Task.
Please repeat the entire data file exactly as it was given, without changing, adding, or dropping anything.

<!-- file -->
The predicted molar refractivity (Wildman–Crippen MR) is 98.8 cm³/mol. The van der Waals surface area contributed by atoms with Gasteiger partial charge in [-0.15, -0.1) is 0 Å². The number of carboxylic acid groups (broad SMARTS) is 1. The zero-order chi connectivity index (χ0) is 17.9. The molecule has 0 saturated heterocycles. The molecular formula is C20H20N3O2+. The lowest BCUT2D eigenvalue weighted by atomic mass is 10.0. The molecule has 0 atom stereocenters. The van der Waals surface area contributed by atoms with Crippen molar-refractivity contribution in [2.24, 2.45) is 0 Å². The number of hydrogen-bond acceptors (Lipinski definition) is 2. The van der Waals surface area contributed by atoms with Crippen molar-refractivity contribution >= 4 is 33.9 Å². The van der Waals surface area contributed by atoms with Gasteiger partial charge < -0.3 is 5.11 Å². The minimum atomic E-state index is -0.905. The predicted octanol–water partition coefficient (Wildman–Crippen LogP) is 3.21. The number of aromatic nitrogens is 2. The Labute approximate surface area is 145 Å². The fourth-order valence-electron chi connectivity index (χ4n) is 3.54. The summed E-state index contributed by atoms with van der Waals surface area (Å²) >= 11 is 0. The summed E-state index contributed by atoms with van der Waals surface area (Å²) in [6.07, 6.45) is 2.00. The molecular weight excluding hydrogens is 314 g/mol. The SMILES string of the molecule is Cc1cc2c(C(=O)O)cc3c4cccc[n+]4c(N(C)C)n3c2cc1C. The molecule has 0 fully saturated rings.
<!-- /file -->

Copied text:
The predicted molar refractivity (Wildman–Crippen MR) is 98.8 cm³/mol. The van der Waals surface area contributed by atoms with Gasteiger partial charge in [-0.15, -0.1) is 0 Å². The number of carboxylic acid groups (broad SMARTS) is 1. The zero-order chi connectivity index (χ0) is 17.9. The molecule has 0 saturated heterocycles. The molecular formula is C20H20N3O2+. The lowest BCUT2D eigenvalue weighted by atomic mass is 10.0. The molecule has 0 atom stereocenters. The van der Waals surface area contributed by atoms with Crippen molar-refractivity contribution in [2.24, 2.45) is 0 Å². The number of hydrogen-bond acceptors (Lipinski definition) is 2. The van der Waals surface area contributed by atoms with Crippen molar-refractivity contribution >= 4 is 33.9 Å². The van der Waals surface area contributed by atoms with Gasteiger partial charge < -0.3 is 5.11 Å². The minimum atomic E-state index is -0.905. The predicted octanol–water partition coefficient (Wildman–Crippen LogP) is 3.21. The number of aromatic nitrogens is 2. The Labute approximate surface area is 145 Å². The fourth-order valence-electron chi connectivity index (χ4n) is 3.54. The summed E-state index contributed by atoms with van der Waals surface area (Å²) >= 11 is 0. The summed E-state index contributed by atoms with van der Waals surface area (Å²) in [6.07, 6.45) is 2.00. The molecular weight excluding hydrogens is 314 g/mol. The SMILES string of the molecule is Cc1cc2c(C(=O)O)cc3c4cccc[n+]4c(N(C)C)n3c2cc1C. The molecule has 0 fully saturated rings.